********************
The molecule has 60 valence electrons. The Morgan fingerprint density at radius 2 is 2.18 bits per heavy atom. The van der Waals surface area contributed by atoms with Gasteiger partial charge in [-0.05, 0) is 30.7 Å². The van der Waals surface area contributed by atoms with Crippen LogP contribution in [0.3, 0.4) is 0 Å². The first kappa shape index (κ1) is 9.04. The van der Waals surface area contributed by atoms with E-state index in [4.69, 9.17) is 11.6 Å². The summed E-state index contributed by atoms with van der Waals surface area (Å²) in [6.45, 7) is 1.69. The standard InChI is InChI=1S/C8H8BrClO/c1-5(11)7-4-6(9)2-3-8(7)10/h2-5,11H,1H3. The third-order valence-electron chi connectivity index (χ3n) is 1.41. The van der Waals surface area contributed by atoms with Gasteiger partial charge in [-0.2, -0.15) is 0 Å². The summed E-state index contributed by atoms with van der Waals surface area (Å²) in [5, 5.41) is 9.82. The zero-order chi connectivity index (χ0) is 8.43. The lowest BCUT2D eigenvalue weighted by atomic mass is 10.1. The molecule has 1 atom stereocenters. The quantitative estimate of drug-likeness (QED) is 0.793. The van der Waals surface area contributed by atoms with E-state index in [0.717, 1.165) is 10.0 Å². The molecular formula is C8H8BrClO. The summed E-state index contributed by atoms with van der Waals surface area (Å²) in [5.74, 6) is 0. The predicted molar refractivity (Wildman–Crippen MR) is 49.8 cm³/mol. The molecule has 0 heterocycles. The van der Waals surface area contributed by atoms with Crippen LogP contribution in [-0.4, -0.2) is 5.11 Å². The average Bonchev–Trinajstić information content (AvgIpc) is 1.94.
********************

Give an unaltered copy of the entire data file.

The molecule has 60 valence electrons. The Morgan fingerprint density at radius 2 is 2.18 bits per heavy atom. The van der Waals surface area contributed by atoms with Gasteiger partial charge in [-0.05, 0) is 30.7 Å². The van der Waals surface area contributed by atoms with Crippen LogP contribution in [0.3, 0.4) is 0 Å². The first kappa shape index (κ1) is 9.04. The van der Waals surface area contributed by atoms with E-state index in [4.69, 9.17) is 11.6 Å². The summed E-state index contributed by atoms with van der Waals surface area (Å²) in [6.45, 7) is 1.69. The standard InChI is InChI=1S/C8H8BrClO/c1-5(11)7-4-6(9)2-3-8(7)10/h2-5,11H,1H3. The third-order valence-electron chi connectivity index (χ3n) is 1.41. The van der Waals surface area contributed by atoms with Gasteiger partial charge in [-0.2, -0.15) is 0 Å². The summed E-state index contributed by atoms with van der Waals surface area (Å²) in [5, 5.41) is 9.82. The zero-order chi connectivity index (χ0) is 8.43. The lowest BCUT2D eigenvalue weighted by atomic mass is 10.1. The molecule has 1 atom stereocenters. The quantitative estimate of drug-likeness (QED) is 0.793. The van der Waals surface area contributed by atoms with E-state index in [0.717, 1.165) is 10.0 Å². The molecular formula is C8H8BrClO. The summed E-state index contributed by atoms with van der Waals surface area (Å²) in [5.74, 6) is 0. The predicted molar refractivity (Wildman–Crippen MR) is 49.8 cm³/mol. The molecule has 0 heterocycles. The van der Waals surface area contributed by atoms with Crippen LogP contribution in [-0.4, -0.2) is 5.11 Å². The average Bonchev–Trinajstić information content (AvgIpc) is 1.94.